Future of remittance: Blockchain?

Conflux Chain
Jun 16 · 3 min read
Source: VectorStock.com

In 2018, 200 million migrants sent approximately 689 billion US dollars to 800 million family members in their home countries. If you’ve ever transferred money overseas, studied or worked abroad — or dealt with anything money-related internationally — then you know what that entails: commission fees.

For many, local banks are still trusted as the most secure and familiar method of transferring money overseas. Their security doesn’t come cheap, though — it’s by far the most expensive method to remit money with an average cost of 8.6%, higher than the world average of 7.4%. Even with their weak exchange rate and delays from procedural necessities, banks are still trusted by people to carry out remits, namely due to their security and familiarity. However, this trend is changing.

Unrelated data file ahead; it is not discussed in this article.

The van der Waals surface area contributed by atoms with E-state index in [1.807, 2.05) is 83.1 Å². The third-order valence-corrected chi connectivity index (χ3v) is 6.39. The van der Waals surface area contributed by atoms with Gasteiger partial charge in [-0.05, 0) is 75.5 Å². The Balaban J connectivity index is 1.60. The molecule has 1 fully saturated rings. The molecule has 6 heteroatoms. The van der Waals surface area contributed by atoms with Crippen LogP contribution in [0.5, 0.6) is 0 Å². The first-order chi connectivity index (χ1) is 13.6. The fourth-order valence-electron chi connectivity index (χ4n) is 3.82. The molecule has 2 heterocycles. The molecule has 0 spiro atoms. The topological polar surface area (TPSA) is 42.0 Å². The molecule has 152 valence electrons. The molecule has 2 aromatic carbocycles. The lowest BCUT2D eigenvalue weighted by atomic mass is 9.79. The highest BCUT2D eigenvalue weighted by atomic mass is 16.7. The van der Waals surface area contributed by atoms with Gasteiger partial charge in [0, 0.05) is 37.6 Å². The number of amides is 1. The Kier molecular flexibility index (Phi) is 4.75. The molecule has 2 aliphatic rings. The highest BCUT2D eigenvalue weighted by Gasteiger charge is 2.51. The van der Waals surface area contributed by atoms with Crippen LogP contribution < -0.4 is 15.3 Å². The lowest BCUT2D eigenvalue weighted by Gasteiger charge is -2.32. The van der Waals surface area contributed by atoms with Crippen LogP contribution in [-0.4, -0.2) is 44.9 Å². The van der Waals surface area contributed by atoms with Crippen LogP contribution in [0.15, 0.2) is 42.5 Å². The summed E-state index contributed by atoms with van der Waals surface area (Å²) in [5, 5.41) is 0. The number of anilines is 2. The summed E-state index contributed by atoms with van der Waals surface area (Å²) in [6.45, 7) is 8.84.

Conflux Chain

Written by

The next generation scalable, secure, and extensible blockchain.